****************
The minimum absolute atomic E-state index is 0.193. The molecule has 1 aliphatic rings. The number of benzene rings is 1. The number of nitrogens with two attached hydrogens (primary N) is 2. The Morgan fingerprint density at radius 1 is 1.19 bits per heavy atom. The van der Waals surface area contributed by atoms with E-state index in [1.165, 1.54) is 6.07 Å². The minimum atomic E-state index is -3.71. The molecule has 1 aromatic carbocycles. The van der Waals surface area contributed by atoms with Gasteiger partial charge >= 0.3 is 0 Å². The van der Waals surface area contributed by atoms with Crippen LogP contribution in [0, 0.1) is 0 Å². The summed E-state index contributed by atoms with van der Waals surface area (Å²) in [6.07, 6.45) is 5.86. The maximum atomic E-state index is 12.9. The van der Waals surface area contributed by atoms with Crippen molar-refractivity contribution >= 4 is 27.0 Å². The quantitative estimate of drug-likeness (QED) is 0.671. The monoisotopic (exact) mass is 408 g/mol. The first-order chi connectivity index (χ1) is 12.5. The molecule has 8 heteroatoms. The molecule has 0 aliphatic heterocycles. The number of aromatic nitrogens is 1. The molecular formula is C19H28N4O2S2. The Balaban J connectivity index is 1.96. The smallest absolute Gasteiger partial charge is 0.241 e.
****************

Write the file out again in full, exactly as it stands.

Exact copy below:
The minimum absolute atomic E-state index is 0.193. The molecule has 1 aliphatic rings. The number of benzene rings is 1. The number of nitrogens with two attached hydrogens (primary N) is 2. The Morgan fingerprint density at radius 1 is 1.19 bits per heavy atom. The van der Waals surface area contributed by atoms with E-state index in [1.165, 1.54) is 6.07 Å². The minimum atomic E-state index is -3.71. The molecule has 1 aromatic carbocycles. The van der Waals surface area contributed by atoms with Gasteiger partial charge >= 0.3 is 0 Å². The van der Waals surface area contributed by atoms with Crippen LogP contribution in [0, 0.1) is 0 Å². The summed E-state index contributed by atoms with van der Waals surface area (Å²) in [6.07, 6.45) is 5.86. The maximum atomic E-state index is 12.9. The van der Waals surface area contributed by atoms with Crippen molar-refractivity contribution >= 4 is 27.0 Å². The quantitative estimate of drug-likeness (QED) is 0.671. The monoisotopic (exact) mass is 408 g/mol. The first-order chi connectivity index (χ1) is 12.5. The molecule has 8 heteroatoms. The molecule has 0 aliphatic heterocycles. The number of aromatic nitrogens is 1. The molecular formula is C19H28N4O2S2. The Balaban J connectivity index is 1.96. The smallest absolute Gasteiger partial charge is 0.241 e.